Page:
CEOs deserve high salaries, and oil companies deserve tax breaks

    It is most certainly an organizational development question to determine the take-home pay of top executives. We can similarly discuss the high compensation for entertainment celebrities and sports athletes.

    As CEOs create jobs, impact work-life and stimulate the economy, we should safeguard high salaries to CEOs – as we need to attract top talent there!

    While CEO "greed" is certainly alive and well, it finds many exceptions and is not a direct fallout of tax breaks. In fact, taxation needn’t have substantial impact on executive salaries at all. Wherever you find a greedy CEO, you find a CEO who will take whatever she or he can regardless of net profit impact. Compensation in any U.S. company is more a factor of supply, demand, job retention and market conditions than anything else.

    Tax breaks are intended to lure corporate behavior likely to create net positive impact on the economy. These incentives are used to create jobs, stimulate economic spending and increase the many other taxation opportunities which fund our government.

    Tax breaks to "big oil companies" should be considered in exchange for actions that heal the economy, such as the lowering of fuel costs to the public. With proper structure and surrounding conditions, this tax break could provide a positive net economic impact.

    While we need to avoid tax incentives as currency to special interest group and campaign fundraising, let’s keep the discussion focused on the "how" and "why" we propose tax breaks. Let’s also consider the individual taxes paid on salaries, personal spending and economic impact of the personal investments of CEOs. Without that language, we haven’t enough information to comment.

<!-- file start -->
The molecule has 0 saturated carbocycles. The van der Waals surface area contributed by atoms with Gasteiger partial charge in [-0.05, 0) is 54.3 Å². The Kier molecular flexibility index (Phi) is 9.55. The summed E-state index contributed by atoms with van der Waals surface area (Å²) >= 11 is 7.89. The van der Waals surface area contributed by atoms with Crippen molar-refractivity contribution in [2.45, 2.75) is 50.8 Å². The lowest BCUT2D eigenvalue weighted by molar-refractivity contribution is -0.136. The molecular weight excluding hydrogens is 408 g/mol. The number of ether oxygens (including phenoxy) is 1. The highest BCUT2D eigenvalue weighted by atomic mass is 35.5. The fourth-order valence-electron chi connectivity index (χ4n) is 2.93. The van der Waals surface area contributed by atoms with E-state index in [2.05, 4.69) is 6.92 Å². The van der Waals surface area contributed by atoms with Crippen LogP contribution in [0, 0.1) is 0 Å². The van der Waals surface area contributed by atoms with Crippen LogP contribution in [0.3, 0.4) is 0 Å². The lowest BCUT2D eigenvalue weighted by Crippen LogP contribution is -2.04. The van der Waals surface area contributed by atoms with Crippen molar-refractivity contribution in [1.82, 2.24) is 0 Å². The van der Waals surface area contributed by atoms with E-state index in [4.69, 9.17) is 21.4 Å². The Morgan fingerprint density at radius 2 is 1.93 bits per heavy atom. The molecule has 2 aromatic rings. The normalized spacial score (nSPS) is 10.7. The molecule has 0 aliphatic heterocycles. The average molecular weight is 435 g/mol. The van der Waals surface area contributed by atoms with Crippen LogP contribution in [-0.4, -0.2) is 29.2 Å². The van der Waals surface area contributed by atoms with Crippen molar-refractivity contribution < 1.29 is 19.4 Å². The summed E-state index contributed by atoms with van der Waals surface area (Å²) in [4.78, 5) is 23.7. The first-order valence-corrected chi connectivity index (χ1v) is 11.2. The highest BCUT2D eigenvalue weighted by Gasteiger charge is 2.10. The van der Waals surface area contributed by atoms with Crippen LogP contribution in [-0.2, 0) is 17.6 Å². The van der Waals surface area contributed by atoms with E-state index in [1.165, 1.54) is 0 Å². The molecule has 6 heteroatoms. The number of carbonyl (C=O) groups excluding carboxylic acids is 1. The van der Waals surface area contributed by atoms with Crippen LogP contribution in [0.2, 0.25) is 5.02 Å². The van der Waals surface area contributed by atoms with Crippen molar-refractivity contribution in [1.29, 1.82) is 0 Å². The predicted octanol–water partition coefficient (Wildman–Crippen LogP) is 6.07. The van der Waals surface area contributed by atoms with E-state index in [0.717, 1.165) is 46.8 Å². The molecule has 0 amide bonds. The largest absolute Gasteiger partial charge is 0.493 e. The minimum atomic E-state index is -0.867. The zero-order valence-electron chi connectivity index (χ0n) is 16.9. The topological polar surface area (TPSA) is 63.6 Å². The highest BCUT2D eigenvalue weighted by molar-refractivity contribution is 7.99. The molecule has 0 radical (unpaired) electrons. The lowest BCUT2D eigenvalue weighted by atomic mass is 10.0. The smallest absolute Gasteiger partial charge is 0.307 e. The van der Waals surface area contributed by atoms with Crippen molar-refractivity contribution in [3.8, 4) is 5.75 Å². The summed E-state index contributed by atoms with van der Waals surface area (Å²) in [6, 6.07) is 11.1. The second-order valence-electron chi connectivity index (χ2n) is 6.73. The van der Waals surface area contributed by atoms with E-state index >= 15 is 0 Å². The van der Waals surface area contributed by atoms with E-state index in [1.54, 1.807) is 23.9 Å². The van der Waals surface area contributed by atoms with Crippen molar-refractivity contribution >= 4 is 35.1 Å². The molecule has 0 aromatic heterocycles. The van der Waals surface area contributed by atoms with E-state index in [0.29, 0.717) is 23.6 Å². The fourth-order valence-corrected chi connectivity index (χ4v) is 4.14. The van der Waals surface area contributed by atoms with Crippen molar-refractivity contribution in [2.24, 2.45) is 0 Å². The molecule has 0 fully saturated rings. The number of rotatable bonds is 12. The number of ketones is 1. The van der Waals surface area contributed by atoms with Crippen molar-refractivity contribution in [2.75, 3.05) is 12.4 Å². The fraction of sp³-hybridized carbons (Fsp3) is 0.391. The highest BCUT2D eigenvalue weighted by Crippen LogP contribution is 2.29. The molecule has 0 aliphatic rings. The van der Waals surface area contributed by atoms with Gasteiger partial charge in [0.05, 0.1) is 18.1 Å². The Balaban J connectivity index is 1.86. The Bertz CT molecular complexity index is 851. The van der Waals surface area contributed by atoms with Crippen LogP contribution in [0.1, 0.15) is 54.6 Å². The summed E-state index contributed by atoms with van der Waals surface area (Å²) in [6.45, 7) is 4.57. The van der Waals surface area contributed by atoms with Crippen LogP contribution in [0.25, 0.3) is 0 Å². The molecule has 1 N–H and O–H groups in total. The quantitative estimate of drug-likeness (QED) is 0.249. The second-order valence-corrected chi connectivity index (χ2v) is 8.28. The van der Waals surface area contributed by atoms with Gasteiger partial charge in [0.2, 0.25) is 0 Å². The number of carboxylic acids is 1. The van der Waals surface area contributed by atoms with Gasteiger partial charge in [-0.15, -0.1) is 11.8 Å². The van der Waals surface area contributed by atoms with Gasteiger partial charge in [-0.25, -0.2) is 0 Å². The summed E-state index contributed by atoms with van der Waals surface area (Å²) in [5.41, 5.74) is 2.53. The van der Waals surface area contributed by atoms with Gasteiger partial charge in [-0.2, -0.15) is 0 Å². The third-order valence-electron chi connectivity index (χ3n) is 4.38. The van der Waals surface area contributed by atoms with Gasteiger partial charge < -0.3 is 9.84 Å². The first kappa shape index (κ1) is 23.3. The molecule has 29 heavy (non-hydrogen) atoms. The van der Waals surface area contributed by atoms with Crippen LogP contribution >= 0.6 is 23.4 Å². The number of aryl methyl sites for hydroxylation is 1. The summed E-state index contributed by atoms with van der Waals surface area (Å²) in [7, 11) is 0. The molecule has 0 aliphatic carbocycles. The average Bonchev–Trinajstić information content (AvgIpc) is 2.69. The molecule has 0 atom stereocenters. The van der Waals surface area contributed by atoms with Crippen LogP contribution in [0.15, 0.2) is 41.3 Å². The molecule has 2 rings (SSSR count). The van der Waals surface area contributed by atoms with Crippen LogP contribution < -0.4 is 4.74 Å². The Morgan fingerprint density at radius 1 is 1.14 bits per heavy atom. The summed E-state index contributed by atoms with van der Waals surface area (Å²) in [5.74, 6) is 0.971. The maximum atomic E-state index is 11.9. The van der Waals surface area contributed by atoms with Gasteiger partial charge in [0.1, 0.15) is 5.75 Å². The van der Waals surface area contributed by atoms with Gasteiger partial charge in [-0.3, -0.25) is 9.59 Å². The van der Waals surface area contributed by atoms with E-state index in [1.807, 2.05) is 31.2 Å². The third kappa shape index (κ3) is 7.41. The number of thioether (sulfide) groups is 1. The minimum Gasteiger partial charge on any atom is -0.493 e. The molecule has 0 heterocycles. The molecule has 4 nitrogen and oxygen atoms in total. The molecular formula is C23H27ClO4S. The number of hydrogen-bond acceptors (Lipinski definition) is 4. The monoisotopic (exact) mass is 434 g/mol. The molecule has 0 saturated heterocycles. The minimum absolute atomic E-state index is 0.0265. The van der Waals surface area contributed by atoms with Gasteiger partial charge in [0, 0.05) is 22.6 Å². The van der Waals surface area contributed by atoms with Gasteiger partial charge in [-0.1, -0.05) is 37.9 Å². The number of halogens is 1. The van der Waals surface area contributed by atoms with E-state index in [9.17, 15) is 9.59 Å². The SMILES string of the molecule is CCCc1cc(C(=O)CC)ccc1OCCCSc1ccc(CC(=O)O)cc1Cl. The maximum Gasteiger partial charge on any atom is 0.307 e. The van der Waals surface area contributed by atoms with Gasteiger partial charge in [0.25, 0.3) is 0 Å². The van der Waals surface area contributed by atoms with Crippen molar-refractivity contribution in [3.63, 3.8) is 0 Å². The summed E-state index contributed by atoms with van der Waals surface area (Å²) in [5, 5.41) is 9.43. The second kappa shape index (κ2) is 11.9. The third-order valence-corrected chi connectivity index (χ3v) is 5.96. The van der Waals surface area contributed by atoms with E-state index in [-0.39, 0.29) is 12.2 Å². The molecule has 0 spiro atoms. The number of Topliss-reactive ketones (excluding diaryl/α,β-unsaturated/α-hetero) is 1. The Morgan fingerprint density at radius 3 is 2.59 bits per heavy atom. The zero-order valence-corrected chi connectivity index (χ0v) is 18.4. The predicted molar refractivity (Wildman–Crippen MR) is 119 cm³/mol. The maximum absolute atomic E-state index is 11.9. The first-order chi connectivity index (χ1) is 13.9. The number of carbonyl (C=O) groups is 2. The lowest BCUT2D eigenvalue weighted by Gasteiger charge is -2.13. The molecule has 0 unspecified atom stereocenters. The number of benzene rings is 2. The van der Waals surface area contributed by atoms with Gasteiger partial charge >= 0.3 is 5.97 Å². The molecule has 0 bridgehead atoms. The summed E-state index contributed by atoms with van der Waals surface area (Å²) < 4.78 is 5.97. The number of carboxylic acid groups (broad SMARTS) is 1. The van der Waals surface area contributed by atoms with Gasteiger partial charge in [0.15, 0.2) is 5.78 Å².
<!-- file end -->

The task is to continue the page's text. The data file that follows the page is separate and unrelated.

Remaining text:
As a CEO who does not practice greed, I think and behave like many CEOs who think as shareholders, and I choose to protect company value, the supporting team/infrastructure and my future as the CEO. CEOs answer to the shareholders. These strategies are the subject of board meetings and MBA programs.

    CEOs in large companies may have the shelf life of a pro football player, and if we want to attract top talent to these economy-driving opportunities, as a country we must offer a large incentive package. Where publicly traded companies may wish to empower a "celebrity" CEO to drive shareholder confidence, CEOs must be lured from one high-paying opportunity to a higher-paying opportunity. Done well, this creates overall positive economic impact.

    With the pyramid shape of a large company, competition abounds. Power and high compensation are fragile here as many others are grooming and gunning for your spot. If you don’t move up, you move out. Once at the top, it’s far too easy to get pushed off that pedestal. This may be career-ending, as experience isn’t entirely transferable and few companies wish to pay you for what you did for someone else.  

    If you don’t believe the disconnect between corporate taxes and CEO salary, then spend a little time researching the high CEO salaries of the many giant companies who post annual fiscal losses – yielding no income taxes paid to the government. 

    Anyone who has studied business in depth knows these principles to be true. The United States needs first and foremost a president who inspires confidence. It concerns me – no, angers me – that a political party would use lack of education as a weapon against the very sector of our population that it pretends to represent – and protect.

    Less education can be a fallout of less financial resources – the people the Democratic candidate, Barack Obama, pretends to support. So why make such wittingly false claims to the people you represent? I love Democratic ideals and am a centrist at heart. I tend to agree with Republican fiscal policies. I tend to vote Republican because I believe in the foundation American principles of capitalism.

    I believe the answer lies neither at extreme left nor extreme right. I have specific ideals and blueprints for action. I support the working people. I support people who work as hard, and even not necessarily as hard, as I do. I refuse to support people who don’t do their best and look for a payout due to some sense of entitlement. There is no such entitlement. If you don’t believe me, look up "free enterprise," the backbone of U.S. principles in business.

    Jessica Ollenburg is president and chief executive officer of Human Resources Services (HRS) Inc., a Waukesha-based company that provides management solutions fo research related to organizational development and HR.

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